When utilizing a seasoning or flavoring which is a viscous liquid, a number of problems are encountered. Such viscous seasonings could, for example, include oil, cheese and salt such as put on Cheetos® puffed snack food products. There is a serious problem in applying the viscous liquid as a uniform coating on the food pieces as they tumble within the drum. If the seasoning or flavoring does not get uniformly distributed on the product the product quality is poor and significant amounts of product would not pass quality control tests thus resulting in economic waste. Another problem was coverage of all pieces with seasoning. In order to be assured that the seasoning is applied to all of the food particles, an excess of seasoning has been used, thus contributing to economic waste and poor quality of those particles which are overseasoned.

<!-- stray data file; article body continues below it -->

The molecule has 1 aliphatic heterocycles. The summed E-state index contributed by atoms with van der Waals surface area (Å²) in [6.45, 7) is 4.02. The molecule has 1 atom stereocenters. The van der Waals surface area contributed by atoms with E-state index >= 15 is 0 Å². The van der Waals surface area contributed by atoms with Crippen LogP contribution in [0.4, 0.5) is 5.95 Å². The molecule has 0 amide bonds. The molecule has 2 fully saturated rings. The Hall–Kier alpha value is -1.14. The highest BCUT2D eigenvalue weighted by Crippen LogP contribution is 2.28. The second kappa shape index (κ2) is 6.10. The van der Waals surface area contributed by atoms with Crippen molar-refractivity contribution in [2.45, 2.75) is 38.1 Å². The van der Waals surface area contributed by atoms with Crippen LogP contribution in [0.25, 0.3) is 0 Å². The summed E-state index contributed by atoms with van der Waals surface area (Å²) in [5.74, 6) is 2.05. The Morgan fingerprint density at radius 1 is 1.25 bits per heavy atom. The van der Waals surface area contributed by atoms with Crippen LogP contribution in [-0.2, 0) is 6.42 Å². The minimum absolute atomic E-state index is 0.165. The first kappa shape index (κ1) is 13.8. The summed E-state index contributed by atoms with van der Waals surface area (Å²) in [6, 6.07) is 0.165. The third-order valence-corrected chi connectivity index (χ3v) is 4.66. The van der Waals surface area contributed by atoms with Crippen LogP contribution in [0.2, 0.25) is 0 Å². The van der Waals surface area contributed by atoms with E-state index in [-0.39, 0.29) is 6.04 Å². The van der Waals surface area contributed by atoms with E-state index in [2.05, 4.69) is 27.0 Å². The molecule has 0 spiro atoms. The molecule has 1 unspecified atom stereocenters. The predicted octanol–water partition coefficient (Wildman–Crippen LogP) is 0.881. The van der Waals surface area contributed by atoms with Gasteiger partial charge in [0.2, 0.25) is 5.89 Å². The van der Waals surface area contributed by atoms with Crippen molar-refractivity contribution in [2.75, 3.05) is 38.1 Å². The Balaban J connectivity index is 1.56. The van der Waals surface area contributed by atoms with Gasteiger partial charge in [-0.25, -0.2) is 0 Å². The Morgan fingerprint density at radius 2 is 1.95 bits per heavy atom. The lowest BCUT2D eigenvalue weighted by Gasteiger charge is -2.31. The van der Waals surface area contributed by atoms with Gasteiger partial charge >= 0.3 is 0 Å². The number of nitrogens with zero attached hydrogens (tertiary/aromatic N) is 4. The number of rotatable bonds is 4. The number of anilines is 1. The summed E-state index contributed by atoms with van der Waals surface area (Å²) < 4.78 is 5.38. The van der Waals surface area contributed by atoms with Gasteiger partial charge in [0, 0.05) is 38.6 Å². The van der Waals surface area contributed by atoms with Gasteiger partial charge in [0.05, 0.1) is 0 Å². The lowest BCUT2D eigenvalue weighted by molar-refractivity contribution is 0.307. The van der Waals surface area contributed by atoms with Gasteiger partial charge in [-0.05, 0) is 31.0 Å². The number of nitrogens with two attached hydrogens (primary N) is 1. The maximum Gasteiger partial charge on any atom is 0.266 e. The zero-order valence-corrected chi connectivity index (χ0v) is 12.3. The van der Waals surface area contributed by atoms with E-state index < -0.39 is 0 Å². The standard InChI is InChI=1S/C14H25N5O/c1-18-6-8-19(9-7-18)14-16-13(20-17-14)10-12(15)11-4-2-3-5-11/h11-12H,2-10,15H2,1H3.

Previously, viscous material was dribbled out of holes in a pipe onto tumbling product and the problem of uniform distribution, although apparent, was a fact that workers in the art lived with for many years.
This invention relates to a method and system for applying a viscous slurry of seasoning or flavoring material to a moving tumbling bed of snack food in a tumbling drum utilizing improvements to provide a more uniform coverage of the seasoning on the tumbling bed of material. The improvements include providing a pipe for the heated viscous slurry with a plurality of outlet nozzles along the length of the pipe and a companion air manifold to supply compressed air and to direct the compressed air onto the slurry exiting from the manifold nozzles so as to atomize the slurry into fine particles which rain down on the bed of moving tumbling snack food. The slurry pipe and air manifold are adjustable as a unit both axially and radially for adjusting the area of application of the atomized slurry.